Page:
NEW YORK (CBSNewYork) — The New York City Board of Health announced new rules Monday for day care centers, including a limit on how much juice kids can drink.

Under the new rules, day cares can only give 100 percent juice to children 2 years and older and it can only be up to 4 ounces a day. The old rules allowed babies as young as 8 months to drink up to 6 ounces of juice a day.

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Health officials cite data that shows too many kids overconsume juice and go far beyond the daily caloric recommendations.

The American Academy of Pediatrics suggests limiting juice for kids 1 to 6 years old to 6 ounces.

City health officials said they’re going the extra mile because kids are likely also getting juice outside of school, doubling or tripling the daily recommendation.

Some parents said the new juice rules are another step toward being a nanny state and resemble the city’s fight against super-sized sugary drinks and sodas.

“I think it’s ultimately up to the parents,” one mother told CBS2’s Emily Smith. “Obesity is an issue that starts in the family.”

Others, however, gave the initiative a thumbs-up.

“Actually, I do agree with it only because obesity has become a problem,” one parent told WCBS 880’s Paul Murnane.

“There’s a lot of sugar in the juices and you can get obesity fast, so I think the best thing is to do it that way,” another parent told 1010 WINS’ Kevin Rincon.

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“They’re trying to limit the sugar intake,” another parent said. “There’s nothing wrong with that. I don’t have a problem with that.”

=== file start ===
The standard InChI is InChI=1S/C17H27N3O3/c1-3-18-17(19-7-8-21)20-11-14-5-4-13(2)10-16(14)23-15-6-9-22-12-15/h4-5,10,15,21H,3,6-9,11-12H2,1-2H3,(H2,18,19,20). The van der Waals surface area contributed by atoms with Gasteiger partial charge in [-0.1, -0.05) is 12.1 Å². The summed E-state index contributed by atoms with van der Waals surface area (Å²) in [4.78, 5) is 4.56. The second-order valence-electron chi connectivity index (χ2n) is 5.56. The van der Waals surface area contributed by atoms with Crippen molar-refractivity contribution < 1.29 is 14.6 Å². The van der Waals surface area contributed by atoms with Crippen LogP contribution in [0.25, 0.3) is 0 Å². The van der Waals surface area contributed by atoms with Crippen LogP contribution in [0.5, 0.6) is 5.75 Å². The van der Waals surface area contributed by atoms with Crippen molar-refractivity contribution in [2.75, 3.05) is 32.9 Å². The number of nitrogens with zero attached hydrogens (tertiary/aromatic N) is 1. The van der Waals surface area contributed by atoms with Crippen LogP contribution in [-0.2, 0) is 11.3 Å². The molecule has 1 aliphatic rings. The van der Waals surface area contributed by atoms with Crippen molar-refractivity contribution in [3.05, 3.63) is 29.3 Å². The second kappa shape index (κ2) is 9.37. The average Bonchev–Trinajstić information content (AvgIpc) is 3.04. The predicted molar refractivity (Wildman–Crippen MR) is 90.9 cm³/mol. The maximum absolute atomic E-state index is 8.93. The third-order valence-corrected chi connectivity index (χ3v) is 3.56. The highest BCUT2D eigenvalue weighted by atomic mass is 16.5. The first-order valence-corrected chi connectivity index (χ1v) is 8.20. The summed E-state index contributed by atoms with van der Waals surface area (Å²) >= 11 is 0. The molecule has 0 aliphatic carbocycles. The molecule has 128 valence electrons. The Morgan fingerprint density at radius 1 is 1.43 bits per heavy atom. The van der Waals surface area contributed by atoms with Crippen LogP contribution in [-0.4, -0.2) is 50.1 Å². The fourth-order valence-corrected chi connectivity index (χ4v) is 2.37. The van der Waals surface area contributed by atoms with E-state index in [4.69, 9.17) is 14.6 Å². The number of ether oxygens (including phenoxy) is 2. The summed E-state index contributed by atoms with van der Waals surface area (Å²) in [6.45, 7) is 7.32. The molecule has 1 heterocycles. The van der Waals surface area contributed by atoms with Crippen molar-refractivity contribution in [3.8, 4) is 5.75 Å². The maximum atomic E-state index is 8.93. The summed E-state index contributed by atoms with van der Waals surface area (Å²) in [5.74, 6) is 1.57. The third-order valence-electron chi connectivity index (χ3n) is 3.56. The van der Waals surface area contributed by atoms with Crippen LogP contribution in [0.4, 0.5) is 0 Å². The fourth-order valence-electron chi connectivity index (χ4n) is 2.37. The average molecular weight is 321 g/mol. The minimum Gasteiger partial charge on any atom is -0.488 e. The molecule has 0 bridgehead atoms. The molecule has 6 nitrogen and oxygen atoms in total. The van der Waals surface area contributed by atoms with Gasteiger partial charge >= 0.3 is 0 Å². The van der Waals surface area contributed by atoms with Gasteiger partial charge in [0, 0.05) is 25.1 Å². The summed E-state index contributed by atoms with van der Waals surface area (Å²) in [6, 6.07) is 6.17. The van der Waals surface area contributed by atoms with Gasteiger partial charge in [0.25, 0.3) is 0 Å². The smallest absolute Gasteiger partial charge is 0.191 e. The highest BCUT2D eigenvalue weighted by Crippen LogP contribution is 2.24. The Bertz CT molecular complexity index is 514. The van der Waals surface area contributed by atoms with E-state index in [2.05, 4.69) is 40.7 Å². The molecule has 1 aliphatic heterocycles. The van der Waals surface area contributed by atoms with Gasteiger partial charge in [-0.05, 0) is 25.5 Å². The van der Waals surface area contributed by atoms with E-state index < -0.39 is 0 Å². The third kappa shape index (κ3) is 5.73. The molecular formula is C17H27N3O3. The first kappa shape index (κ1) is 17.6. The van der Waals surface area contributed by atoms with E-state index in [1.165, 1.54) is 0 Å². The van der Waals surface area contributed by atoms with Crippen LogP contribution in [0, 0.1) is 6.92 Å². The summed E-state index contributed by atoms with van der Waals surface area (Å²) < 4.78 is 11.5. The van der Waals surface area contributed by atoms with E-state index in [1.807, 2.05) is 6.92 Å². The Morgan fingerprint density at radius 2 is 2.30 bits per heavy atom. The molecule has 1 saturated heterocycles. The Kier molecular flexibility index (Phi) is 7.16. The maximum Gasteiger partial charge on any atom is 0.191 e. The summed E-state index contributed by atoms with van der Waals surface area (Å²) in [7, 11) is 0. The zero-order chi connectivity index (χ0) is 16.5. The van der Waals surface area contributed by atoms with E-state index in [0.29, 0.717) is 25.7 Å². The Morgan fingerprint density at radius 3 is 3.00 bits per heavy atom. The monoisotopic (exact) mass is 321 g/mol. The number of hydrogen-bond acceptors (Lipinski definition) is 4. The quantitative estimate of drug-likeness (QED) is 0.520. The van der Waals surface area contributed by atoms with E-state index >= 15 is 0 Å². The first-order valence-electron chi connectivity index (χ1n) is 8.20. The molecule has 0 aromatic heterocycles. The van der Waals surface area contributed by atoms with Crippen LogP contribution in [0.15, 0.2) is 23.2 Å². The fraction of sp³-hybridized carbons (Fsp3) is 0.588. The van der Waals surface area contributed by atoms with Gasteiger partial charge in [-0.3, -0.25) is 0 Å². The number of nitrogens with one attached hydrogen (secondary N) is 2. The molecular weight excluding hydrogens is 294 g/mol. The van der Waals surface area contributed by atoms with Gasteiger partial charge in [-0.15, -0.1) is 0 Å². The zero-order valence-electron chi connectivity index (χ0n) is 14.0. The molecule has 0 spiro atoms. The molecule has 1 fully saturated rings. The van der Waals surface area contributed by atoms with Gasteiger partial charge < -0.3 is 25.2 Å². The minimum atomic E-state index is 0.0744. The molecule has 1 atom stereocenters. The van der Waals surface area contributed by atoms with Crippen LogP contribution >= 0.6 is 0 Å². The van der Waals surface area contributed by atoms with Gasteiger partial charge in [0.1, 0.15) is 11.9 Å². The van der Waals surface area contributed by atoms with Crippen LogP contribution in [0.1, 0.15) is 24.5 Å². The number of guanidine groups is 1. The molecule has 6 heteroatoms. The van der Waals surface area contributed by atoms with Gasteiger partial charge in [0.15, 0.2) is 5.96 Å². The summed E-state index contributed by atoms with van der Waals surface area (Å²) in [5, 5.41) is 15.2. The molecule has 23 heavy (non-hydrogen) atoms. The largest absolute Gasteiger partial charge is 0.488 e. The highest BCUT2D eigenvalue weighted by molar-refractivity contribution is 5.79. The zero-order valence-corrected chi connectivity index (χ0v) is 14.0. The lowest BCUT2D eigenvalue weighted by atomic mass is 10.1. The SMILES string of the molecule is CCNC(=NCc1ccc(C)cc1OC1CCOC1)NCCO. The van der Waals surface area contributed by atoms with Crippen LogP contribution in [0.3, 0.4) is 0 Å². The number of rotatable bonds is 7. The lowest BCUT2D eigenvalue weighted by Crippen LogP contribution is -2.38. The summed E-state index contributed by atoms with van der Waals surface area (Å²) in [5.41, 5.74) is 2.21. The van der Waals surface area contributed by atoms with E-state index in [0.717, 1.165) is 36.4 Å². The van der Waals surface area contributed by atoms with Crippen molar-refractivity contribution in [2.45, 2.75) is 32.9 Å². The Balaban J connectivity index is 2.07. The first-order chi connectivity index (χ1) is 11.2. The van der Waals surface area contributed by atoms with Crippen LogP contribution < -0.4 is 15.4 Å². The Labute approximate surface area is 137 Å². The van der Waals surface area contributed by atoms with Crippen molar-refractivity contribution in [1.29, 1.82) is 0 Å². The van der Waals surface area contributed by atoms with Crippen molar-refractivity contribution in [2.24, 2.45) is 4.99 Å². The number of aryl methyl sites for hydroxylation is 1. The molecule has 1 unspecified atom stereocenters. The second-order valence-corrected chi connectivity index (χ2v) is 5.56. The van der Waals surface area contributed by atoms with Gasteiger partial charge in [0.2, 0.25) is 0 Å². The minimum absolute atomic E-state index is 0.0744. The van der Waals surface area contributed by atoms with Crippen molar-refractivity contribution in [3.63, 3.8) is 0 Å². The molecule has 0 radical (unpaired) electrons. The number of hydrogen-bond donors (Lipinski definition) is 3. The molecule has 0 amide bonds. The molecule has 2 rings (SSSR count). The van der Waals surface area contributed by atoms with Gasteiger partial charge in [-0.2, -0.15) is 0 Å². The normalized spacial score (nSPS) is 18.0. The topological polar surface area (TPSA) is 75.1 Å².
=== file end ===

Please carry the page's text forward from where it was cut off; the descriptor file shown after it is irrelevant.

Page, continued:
Nyla Kamlet, director of Play Together NYC, a private school turning public in the fall for 4-year-olds, said it does not allow juice at all.

“It makes kids very speedy on the inside. It revs them up, and then they can’t pay attention to what’s going on,” she said.

Pediatric dentist Dr. Serena Kassem said that in addition to obesity concerns, sugar, even in one serving of 100 percent fruit juice, eats away at tooth enamel at a rate equivalent to eight cookies. She also questions why preschool students can still drink milk, which also contains sugar, at will.

“For us, it’s decreasing the amount of frequency that the liquid’s in contact with the teeth,” Kassem said.

The new rules also call for cutting children’s “sedentary time” in an effort to keep preschoolers active.

Children will not be able to sit for more than 30 minutes straight, down from 60 minutes. It does not apply to naps, reading and other activities such as arts and crafts.

In addition, children 2 and older can only watch up to 30 minutes of educational television programming a week, down from 60 minutes a day.

The new rules, which take effect April 20, only apply to preschools and nonresidential day cares that are regulated by the city. Day cares that are home-based are regulated by the state and have their own rules.

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